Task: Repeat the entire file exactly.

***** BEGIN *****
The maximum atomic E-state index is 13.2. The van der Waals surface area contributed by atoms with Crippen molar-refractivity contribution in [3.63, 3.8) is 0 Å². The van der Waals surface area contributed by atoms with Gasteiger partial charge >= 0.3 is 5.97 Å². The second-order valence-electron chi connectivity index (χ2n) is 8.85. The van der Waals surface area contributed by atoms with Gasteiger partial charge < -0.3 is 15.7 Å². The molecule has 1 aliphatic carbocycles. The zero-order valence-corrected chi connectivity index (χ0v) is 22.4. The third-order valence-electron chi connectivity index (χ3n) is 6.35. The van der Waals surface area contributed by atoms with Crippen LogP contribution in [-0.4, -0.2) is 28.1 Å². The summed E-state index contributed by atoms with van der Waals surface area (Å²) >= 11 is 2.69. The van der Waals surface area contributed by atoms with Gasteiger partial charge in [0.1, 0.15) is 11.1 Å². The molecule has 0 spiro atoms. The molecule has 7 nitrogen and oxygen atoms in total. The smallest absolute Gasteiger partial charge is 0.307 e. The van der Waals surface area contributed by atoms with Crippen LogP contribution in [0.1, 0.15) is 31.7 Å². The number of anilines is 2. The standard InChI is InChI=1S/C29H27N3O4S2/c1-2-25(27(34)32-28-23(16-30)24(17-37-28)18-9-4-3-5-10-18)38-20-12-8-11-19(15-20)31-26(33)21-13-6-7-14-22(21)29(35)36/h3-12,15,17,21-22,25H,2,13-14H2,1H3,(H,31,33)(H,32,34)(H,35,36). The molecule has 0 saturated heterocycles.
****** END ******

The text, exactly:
The maximum atomic E-state index is 13.2. The van der Waals surface area contributed by atoms with Crippen molar-refractivity contribution in [3.63, 3.8) is 0 Å². The van der Waals surface area contributed by atoms with Gasteiger partial charge >= 0.3 is 5.97 Å². The second-order valence-electron chi connectivity index (χ2n) is 8.85. The van der Waals surface area contributed by atoms with Gasteiger partial charge < -0.3 is 15.7 Å². The molecule has 1 aliphatic carbocycles. The zero-order valence-corrected chi connectivity index (χ0v) is 22.4. The third-order valence-electron chi connectivity index (χ3n) is 6.35. The van der Waals surface area contributed by atoms with Crippen LogP contribution in [-0.4, -0.2) is 28.1 Å². The summed E-state index contributed by atoms with van der Waals surface area (Å²) >= 11 is 2.69. The van der Waals surface area contributed by atoms with Gasteiger partial charge in [0.1, 0.15) is 11.1 Å². The molecule has 0 spiro atoms. The molecule has 7 nitrogen and oxygen atoms in total. The smallest absolute Gasteiger partial charge is 0.307 e. The van der Waals surface area contributed by atoms with Crippen LogP contribution in [0.1, 0.15) is 31.7 Å². The number of anilines is 2. The standard InChI is InChI=1S/C29H27N3O4S2/c1-2-25(27(34)32-28-23(16-30)24(17-37-28)18-9-4-3-5-10-18)38-20-12-8-11-19(15-20)31-26(33)21-13-6-7-14-22(21)29(35)36/h3-12,15,17,21-22,25H,2,13-14H2,1H3,(H,31,33)(H,32,34)(H,35,36). The molecule has 0 saturated heterocycles.